‘Dune’ immerses readers into unique sci-fi world


Author Frank Herbert’s classic science fiction novel “Dune” has experienced a resurgence in popularity with the upcoming release of a new film adaptation in Oct. 2021. Originally published in 1965, it is the first book in a series of six.

“Dune” is set in a universe where hundreds of planets are encapsulated by a vast empire. Each of these planets is controlled by one of the noble families, who compete with each other for power under the emperor. 

The story follows Paul Atreides, the heir of House Atreides, one of these noble families. At the beginning of the novel, his father was just ordered by the emperor to become the ruler of a desert planet called Arrakis, more commonly known as Dune. 

Arrakis has an exceptionally harsh climate that makes it a difficult place to live. However, Arrakis is an incredibly important planet, as it is the only place in the universe that produces a treasured drug called melange. 

Nicknamed “The Spice,” the substance is the most precious item in the universe for its life-extending properties and its ability to make efficient space travel possible by enhancing the vision of space navigators. However, melange is highly addictive and turns the eyes completely blue. It is also very expensive, which grants immense power to those who control it. 

Before House Atreides took over Arrakis, it was ruled by their enemies, the evil House Harkonnen, who had no intention of giving up such a valuable planet. Soon, Paul finds himself in the middle of a dangerous and treacherous plot against his father by House Harkonnen and the emperor.

All the while, it is clear from the beginning that Paul possesses extraordinary abilities, and a special destiny awaits him on Arrakis.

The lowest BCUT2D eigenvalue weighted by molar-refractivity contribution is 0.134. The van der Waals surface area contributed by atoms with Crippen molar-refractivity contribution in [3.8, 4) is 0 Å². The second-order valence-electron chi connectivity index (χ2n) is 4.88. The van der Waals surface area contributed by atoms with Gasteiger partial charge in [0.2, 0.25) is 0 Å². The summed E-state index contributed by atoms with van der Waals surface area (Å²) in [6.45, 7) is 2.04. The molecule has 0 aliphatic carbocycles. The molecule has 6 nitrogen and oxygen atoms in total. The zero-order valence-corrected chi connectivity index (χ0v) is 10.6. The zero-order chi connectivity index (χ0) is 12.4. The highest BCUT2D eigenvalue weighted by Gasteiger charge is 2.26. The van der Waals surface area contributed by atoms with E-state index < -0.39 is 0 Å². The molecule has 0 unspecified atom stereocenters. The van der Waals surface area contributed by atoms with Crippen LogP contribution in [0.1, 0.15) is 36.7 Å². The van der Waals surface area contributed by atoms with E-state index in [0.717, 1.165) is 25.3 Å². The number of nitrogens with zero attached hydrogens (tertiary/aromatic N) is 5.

The universe of “Dune” is a stunning combination of imagination and reality that could easily exist in a future civilization. 

The book’s setting has a rare ability to captivate the imagination of the reader. With its vast expanses of sand dunes, plus its gigantic sandworms that move through sand like fish in water, the desert planet stirs up wonder. 

One of the most interesting features of this book is its unique structure. Each chapter opens with an excerpt from a future biography written about Paul. These excerpts are often illuminating and usually provide insight into what will occur over the course of the chapter. 

Also, the narrative frequently switches between different characters, which is disorienting at first but eventually aids in understanding. Though the story is focused on Paul, the author changes which character’s thoughts the readers can see, often many times in a chapter. There is a wide variety of different characters that contribute to the story. 

In the beginning, the reader is thrown into a complex universe that is difficult to understand due to unfamiliar words and concepts. To alleviate confusion, readers can rely on a section at the back of the book titled “terminology of the imperium” to understand the unfamiliar words and concepts. Without it, the complexity of the book can easily create frustration. 

The story is exceptionally detailed, though it can be read on many levels, with the heroic journey of Paul Atreides being the simplest. Readers can also examine the layers of politics, economics, religion, ecology, and philosophy that Herbert wove into his book. 

One of the most fascinating parts of the story is the extreme value of water on Arrakis. The people who live in the desert, called Fremen, consider water sacred, and they devote themselves to preserving it to ensure there is enough for all. On the desert planet, water is also a form of money and power. 

The pacing is fairly consistent and suitable for the book. The story takes place over several years as readers get to witness the development of the characters, especially Paul Atreides, who is 15 years old at the onset of the epic. 

The plot, broken up into three sections, is exciting and has the capability to completely absorb readers, leaving them staying up late at night as they race to reach the conclusion. “Dune” is one of the rare books that draws fans back to read it multiple times and allows them to find something new on each occasion. 

Though it is easy to see why the book is one of the most popular and beloved novels ever written, it is not for everyone. The length and complexity of “Dune” make it difficult to read. 

However, it is absolutely perfect for dedicated readers, especially fans of science fiction. A reader willing to commit the time and effort to finish “Dune” could very well end up considering it to be a favorite. Overall, it is a stunning work of literature.

‘Dune’ review part 2: new movie brings Arrakis to life